October 9th, 2013

kitty, reading

Books #33-34

Book #33 was "Imago," the third in the "Lilith's Brood" trilogy by Octavia Butler. I read this before in my early 20s but have been re-reading the series with my husband over the last few months. While book one was from a female human's viewpoint and book two was from a male "construct" - or alien/human hybrid - the third book is told from the viewpoint of a construct who is "ooloi" or bi-gendered/no gender. They are the third sex of the Oankali who specialize in storing and manipulating genetic material. The main character goes through adolescence and mating and watches its mate struggle to find mates as well. It's weird to feel yourself on the side of such unhuman protagonists but you do end up hoping the best for them. I like that the book and the trilogy end with some tantalizing hints that the Oankali might not have done as good a job of suppressing human nature as they thought they did. Highly recommended, but then, I recommend anything by Butler. She is definitely a favorite author.

Book #34 was "Escaping into the Open: The Art of Writing True" by Elizabeth Berg. My mother gave this to me as a gift, and said she thought it might be too much of a "beginner" book on writing. It is, in some ways, a book for a less experienced writer than I am. She's assuming the average reader is brand new to writing, has never been in a writing class (in fact I majored in creative writing in college and have taken many classes) or to a writing group (I've been part of three or four) or attempted publication (I've been published several times). However, I also find that *any* book on the craft of writing is a good read if it gives me at least a little inspiration, and this did provide that, along with lots of practical hands-on "homework" and writing prompts. It even includes some recipes for nourishing yourself or members of your writing group! I thought some of her writing prompts were inane, but she says you don't have to do all of them, just the ones that catch your interest. Though I've finished the book, I imagine I will keep coming back to it for a few weeks, using the prompts to get my creative juices flowing. I would recommend this to those interested in writing who aren't very far along the path or a refresher for someone who is coming back to creative writing after some time away.

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Book #53: The Locked Ward: Memoirs of a Psychiatric Orderly by Dennis O'Donnell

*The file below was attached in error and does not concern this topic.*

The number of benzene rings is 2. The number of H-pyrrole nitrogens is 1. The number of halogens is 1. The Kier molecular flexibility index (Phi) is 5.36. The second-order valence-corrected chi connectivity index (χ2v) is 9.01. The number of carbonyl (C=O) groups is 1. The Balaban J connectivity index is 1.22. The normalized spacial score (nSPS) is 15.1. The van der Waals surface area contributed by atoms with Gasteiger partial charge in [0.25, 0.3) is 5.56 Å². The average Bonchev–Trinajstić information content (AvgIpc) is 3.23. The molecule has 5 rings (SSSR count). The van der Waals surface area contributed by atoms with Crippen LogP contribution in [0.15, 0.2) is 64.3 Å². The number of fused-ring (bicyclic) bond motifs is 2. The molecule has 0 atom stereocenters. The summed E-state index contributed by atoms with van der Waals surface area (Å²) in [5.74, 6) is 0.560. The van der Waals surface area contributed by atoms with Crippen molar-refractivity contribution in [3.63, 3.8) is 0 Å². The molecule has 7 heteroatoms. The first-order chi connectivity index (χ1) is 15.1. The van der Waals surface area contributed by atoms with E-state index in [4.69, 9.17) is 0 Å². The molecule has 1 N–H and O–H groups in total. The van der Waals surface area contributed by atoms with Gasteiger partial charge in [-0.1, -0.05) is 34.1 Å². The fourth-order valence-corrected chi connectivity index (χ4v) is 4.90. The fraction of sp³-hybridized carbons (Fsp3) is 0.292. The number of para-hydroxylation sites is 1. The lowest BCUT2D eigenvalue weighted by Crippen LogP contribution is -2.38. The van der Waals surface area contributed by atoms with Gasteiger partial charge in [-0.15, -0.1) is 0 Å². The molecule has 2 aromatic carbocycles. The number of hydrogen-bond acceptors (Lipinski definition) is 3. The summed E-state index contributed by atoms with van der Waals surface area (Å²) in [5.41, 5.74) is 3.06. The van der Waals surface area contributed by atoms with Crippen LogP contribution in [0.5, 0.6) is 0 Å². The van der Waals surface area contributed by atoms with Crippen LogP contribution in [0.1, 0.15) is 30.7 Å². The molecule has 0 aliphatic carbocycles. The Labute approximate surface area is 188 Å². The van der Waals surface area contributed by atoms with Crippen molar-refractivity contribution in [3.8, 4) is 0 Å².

Number of pages: 352

Author Dennis O'Donnell worked in the "Locked Ward", a psychiatric institution, for seven years. This book tells of how he was invited to work there while he was caring for elderly patients, and of his experiences.

Not surprisingly, O'Donnell has a very good knowledge of mental illness and the different forms it can take, as he talks about various patients he has dealt with, ranging from people with schizophrenia to even nymphomania. Most of the individual chapters talk about different patients, but you can tell there is a linear progression through the book as his time in the ward is charted.

Inevitably, this book is quite harrowing and very gritty in its realistic portrayal of mental illness, and although it felt a bit repetitive (how many accounts of patients taking their clothes off and attempting to have sex with others did the book need?), I found the book to be compelling. Surprisingly, there were some very humourous moments, for example O'Donnell noting that he was so alarmed he might have dashed through the wall leaving a cartoon-like hole that was shaped like him, and there are some occasional depictions of the absurd conversations that he and his colleagues have had. To be honest, I think if you're working in a place like this you need to have a good laugh at times, or you'd go crazy yourself!

Next book: Earthbound by Paul Morley
Sleeping Beauty

Books 38-39: Les Rois Maudits / The Accursed Kings books 5 and 6

Originally posted by audrey_e at Books 38-39: Les Rois Maudits / The Accursed Kings books 5 and 6
Following the popularity of Game of Thrones on television  and George R. R. Martin calling The Accursed Kings series "the original Game of Thrones", new editions of the English translation have been published and are available on Amazon. I read them in French, but have included the titles of the official translations below. Here's a review of book 5 and 6. There are seven total, but only six in the original series.

38 LA LOUVE DE FRANCE / THE SHE-WOLF OF FRANCE Maurice Druon (France, 1959)
Druon (France, 1960)

The series opens with the reign of Philippe IV of France (known as Philippe le Bel which means Philippe the Fair) and follows the events that lead to the Hundred Years' War. In the middle of great political turmoil, a man and a woman - Robert d'Artois and Mahaut d'Artois- fight for the same earldom.

The sixth installment is where I decided "The Accursed Kings" would end for me, and that's because the seventh one was published much later and is supposed to be radically different. When I can smell that a series is longer than it should be, I stop before the rest is spoiled for me.
What I respect the most about  this series is that Druon's writing style improves with time. We start with some unnecessary comparisons (The Iron King (Book 1)) and end with ones that are more memorable and some effective repetitions. Maurice Druon's style is not amazing but I really appreciate the improvement.
The plot itself  focuses more on the two main protagonists as the end is near, and my interest doubled.
I think it is important to mention I had already seen one of the two television mini-series that have been produced in France prior to reading the books, and I was still engrossed in the story from beginning to end.

The She-Wolf of France: 4/5
The Lily and the Lion: 4/5